According to the network itself, as the world’s first decentralized cloud computing marketplace, Akash leverages 85% of underutilized cloud capacity in 8.4 million data centers. Akash enables anyone to buy and sell cloud computing.

So, the Akash Network blockchain provides a layer of trust in an otherwise decentralized and trustless environment. The blockchain earns its trust through an open and transparent platform. Data on the chain is an immutable and public record of all transactions, including each provider’s fulfillment history. Moreover, Akash is also politically decentralized; no single entity controls the network, and no intermediary facilitates transactions. That means there is no one incentivized to control or extract revenue from the network.

In the image below, first published by Akash Network, you can see how communications and transactions between providers and lenders work on the network.

Image first published by Akash

Core to the Akash network is a token economic model that uses a native asset called Akash token (AKT) to solve the volatility issues and ensures the financial security of the platform’s public blockchain. The AKT has three main functions: to resolve, reward, and reserve. Furthermore, the blockchain relies on a set of validators to vote on proposals. Each proposal is weighed by the voting power, which is the total tokens they staked and the tokens bonded to them.

  • For the Market cap and other current information about the Akash Token, click here.

Final Thoughts

At Stakin, we’ve been supporting Akash since the first Akashian Challenge Testnet, both as a validator but also as DeCloud testers and builders. Deploying on Akash is a super smooth experience. Compared to other blockchain cloud products, Akash is much more advanced as what you can deploy on Akash goes far beyond simple storage.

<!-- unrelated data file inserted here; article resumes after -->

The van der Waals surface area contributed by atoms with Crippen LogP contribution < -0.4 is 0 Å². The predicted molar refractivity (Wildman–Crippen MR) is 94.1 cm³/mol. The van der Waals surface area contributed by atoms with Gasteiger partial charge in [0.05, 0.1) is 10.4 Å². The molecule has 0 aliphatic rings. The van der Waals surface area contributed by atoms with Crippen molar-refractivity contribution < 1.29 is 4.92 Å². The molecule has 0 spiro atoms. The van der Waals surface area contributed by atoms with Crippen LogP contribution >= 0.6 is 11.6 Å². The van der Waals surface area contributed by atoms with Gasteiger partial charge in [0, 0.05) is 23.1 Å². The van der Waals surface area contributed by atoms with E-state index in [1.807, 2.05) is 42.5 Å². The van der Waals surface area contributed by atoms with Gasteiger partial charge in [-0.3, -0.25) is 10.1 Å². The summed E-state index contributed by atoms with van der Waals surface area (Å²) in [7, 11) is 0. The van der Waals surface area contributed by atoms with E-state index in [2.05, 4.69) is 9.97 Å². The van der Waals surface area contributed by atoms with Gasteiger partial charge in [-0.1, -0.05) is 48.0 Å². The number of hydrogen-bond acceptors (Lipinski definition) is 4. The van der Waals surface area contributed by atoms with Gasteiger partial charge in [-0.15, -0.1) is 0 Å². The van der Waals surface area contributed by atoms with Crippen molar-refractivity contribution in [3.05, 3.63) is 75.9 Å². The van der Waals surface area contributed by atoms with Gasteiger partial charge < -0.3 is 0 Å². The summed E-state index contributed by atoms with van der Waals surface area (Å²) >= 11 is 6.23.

Possibilities are limitless and the serverless approach of Akash even makes deployments more efficient. For a few ideas (including guides) of what you can deploy, have a look through Awesome Akash. It includes Dapps such as PancakeSwap, WordPress, and even blockchain nodes (Akash nodes can run on Akash DeCloud, isn’t that super cool?😎).

We believe that Akash could be a cornerstone to a more decentralized web in the future, as Akash builders will be using a very global and diverse set of servers, as opposed to the traditional players from the cloud oligopoly. Read our article on Why DeCloud is Important for DeFi for further thoughts on that.

If you want to support our activities on Akash, you can delegate to our node! We’re running under Stakin:
akashvaloper12fnzqmnja37mf2y9m6r3dleq5n3jkz7pfkpzmy

DISCLAIMER: This is not financial advice. Staking, delegation, and cryptocurrencies involve a high degree of risk, and there is always the possibility of loss, including the failure of all staked digital assets. Additionally, delegators are at risk of slashing in case of security or liveness faults on some protocols. We advise you to do your due diligence before choosing a validator.

Subscribe to Stakin Monthly

The latest Proof-of-Stake news in your mailbox, once a month.